By Dan Walters
“The law” in the book of Romans usually refers to the Law of Moses, but some brethren wish to interpret it as law in general. Paul says that Christians “are not under the law, but under grace?” (Rom. 6:15); this and similar passages are used to prove that we are not under any type of legal system. Some who believe this have also taught that those who lived before Moses had no law; that the only law given prior to Moses was the one law which God gave to Adam concerning the tree of knowledge. Romans 5:13 says, “For until the law sin was in the world: but sin is not inputted when there is not law.” Some think that sin was not, therefore, imputed to the Patriarchs, and that those who lived under that system could not justly be held responsible for their evil deeds. Brother Bryan Vinson, Sr., rightly says that “the presence of sin in the world is here affirmed, but that it can be imputed where there is no law is denied. The conclusion, then, is that law existed, and coextensive with law was the existence of sin, because sin is transgression of law.” Lard holds that the word “law” here is “used to denote law, the breaking of which was to entail death.” Death had already entered the world through the sin of Adam, and men died physically as a result of this sin rather than by reason of their own sins.
It is important to show that the Patriarchs were not literally without law, anymore than we are literally without law today. Did God give any specific law to the Patriarchs which applied generally, rather than only to specific individuals, as in the command of God to Noah concerning the ark? A good proof that He did is found in Genesis 9:1-7. Here we have the following commands: (1) not to eat blood, (2) not to commit murder, (3) not to allow a murderer to live, and (4) to be fruitful and multiply. A history of that period indicates that there were other moral laws of which mankind was aware. Those who perished in the flood were punished because of their wickedness (Gen. 6:5). Those who died in Sodom and Gomorrah were punished because of their sin (Gen. 18:20). Sin, being a transgression of the law (1 John 3:4), they had to have law in order to transgress it. To make this doubly clear, 2 Peter 2:8 refers to the “unlawful deeds” of those in Sodom. Certainly nothing can be described as unlawful in the absence of law.
It is also held by some that the Gentiles, who lived at the same time that the Law of Moses was in effect for the Israelites, were literally without law. Romans 2:12 says, “For as many as have sinned without law shall also perish without law.” This verse refers to the Gentile world. Lard explains that the law the Gentiles had was in the form of tradition, and not in the form of direct revelation as was the case with the Jews. But they did have a form of law, and they were held responsible. A good example is the case of the people of Nineveh, described in the book of Jonah. They were Gentiles. Yet God held them responsible for their wickedness (1:2) and would have destroyed them, except they repented (3:10). In the book of Daniel, we find that King Nebuchadnezzar was accused of “sins” and “iniquities” and warned to “break off” these transgressions (Dan. 4:27). As a result of his sins, Nebuchadnezzar was condemned by God to live as an animal for a period of time designated as “seven times” (Dan. 4:28-37). This shows that, despite the fact that Gentiles were never subject to Moses’ law, they were subject to a moral law which proceeded from God. In fact all men since the creation have lived under law, though not under the law of Moses. Christians are freed from the legal system of Moses, which did not provide for remission of sins and therefore was the “law of sin and death” (Rom. 8:1), but they are still under a form of law. Thus it is correct to speak of the three dispensations as (1) the Patriarchal Law, (2) the Law of Moses, and (3) the Law of Christ.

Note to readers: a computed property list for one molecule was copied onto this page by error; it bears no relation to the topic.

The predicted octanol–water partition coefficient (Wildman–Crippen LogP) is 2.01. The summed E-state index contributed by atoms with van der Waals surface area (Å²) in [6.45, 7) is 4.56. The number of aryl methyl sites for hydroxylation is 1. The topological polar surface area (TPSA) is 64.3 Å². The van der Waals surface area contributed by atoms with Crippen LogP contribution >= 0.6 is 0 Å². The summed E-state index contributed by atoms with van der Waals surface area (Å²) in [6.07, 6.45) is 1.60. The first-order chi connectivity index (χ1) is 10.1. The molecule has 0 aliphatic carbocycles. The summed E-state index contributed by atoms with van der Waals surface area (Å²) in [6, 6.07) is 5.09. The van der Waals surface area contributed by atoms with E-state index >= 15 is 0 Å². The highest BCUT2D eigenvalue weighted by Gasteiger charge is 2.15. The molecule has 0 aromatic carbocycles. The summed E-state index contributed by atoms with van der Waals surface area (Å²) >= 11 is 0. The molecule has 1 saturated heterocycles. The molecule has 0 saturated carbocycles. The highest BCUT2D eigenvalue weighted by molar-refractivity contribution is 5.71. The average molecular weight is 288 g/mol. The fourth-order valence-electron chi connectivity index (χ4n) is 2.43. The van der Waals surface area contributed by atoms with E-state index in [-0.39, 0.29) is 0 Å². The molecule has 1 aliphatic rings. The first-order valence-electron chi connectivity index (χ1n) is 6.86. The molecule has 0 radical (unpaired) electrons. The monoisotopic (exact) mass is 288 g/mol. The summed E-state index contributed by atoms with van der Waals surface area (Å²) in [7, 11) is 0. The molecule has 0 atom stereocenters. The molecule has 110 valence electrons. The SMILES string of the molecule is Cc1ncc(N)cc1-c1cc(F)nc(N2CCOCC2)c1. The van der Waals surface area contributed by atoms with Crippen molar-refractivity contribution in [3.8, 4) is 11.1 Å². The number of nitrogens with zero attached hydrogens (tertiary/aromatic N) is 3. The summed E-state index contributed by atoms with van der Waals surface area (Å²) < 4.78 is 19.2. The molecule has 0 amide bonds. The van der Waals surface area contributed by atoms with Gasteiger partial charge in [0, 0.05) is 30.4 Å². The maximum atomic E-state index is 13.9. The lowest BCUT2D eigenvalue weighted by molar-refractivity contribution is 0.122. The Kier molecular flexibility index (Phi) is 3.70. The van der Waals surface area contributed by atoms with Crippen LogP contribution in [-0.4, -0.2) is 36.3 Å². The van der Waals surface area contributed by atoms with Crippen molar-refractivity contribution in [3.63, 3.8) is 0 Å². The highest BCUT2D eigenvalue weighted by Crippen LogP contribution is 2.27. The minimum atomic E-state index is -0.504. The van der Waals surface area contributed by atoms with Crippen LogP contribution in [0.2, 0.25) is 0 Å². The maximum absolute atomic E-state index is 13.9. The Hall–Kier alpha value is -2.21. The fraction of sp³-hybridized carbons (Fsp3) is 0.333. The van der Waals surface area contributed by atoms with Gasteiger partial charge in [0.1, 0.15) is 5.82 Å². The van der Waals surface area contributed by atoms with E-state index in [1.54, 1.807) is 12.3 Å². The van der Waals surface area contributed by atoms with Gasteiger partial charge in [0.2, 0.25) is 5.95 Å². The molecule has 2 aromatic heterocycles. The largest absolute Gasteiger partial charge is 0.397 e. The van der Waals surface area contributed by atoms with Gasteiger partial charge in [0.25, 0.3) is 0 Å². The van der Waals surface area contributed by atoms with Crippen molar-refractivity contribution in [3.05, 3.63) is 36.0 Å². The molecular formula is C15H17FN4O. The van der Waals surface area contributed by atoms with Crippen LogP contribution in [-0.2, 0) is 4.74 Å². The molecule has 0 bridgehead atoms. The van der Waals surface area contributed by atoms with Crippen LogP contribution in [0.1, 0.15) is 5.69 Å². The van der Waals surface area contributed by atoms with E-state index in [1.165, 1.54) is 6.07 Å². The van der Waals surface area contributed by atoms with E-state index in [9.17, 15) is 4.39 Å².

Guardian of Truth XXVII: 3, p. 78
February 3, 1983